Unveiling a detailed timeline to bring the nation’s largest-ever natural gas find on stream, Fatih Dönmez told Bloomberg News in an interview that Turkey may be able to start with an initial annual production capacity of 3.5 billion cubic meters (bcm) of gas in 2023.
The eventual aim would be to lift the capacity to around 15 bcm annually within 4 years of the initial production, in what is said to be roughly one quarter of the EU’s output today.
The nation in June announced it had discovered 135 bcm of additional gas in the Amasra-1 borehole in the northern Sakarya field, raising the total discovery in the region to 540 bcm.
Turkey consumes between 45 bcm and 50 bcm of natural gas each year, for which it pays between $12 billion and $15 billion.
The peak output from the Sakarya field would account for over 31% of last year’s demand.
Turkey imported 48.1 bcm of gas last year, up 6% from a year before, of which a 3rd was from Russia.
The gas discovery could alleviate much of the nation’s gas import dependence, most of which mainly comes from Russia, Azerbaijan and Iran via pipelines along with LNG from several countries, including Nigeria, Algeria and the U.S.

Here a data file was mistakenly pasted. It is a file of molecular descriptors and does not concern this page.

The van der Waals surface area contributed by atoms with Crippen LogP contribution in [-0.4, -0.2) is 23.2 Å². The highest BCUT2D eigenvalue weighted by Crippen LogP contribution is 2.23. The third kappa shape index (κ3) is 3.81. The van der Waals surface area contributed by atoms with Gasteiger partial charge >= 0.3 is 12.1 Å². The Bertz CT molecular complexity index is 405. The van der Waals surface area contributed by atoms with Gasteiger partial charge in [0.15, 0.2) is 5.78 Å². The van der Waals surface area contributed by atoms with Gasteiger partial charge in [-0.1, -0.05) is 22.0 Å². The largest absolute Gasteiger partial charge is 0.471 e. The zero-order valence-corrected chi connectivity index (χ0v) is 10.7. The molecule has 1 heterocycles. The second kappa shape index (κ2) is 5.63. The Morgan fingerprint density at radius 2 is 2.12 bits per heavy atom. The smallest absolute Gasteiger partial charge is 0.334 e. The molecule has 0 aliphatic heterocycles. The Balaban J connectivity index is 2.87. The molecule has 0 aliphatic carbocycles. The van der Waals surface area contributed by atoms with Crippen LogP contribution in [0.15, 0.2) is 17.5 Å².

Turkey is set to witness a significant rise in the gas demand this year, Deputy Energy & Natural Resources Minister Alparslan Bayraktar said last week, the demand would reach around 60 bcm by the end of the year, adding that soaring natural gas prices would be challenging.
No plans for international firms
Turkey has already initiated production of the pipes that will comprise a pipeline beneath the Black Sea to bring the gas onshore.
The seabed pipeline stretching around 169 km is scheduled to be constructed in 2022 to connect the wells in the region to the main grid.
The gas will be transported to the mainland in 3 phases:
- The 1st phase of designing the seabed natural gas production systems has been completed
- The 2nd phase will consist of an onshore gas processing facility at Filyos port, for which the foundation has already been laid
- The pipelines that are being produced comprise the final phase and will connect those 2 units together
Ankara has so far insisted it will develop the gas field on its own and has been cool to foreign corporate interest.
Dönmez echoed the views, saying that TPAO has the technical capacity to do it alone and that the government had no plans to invite international oil companies to operate fields.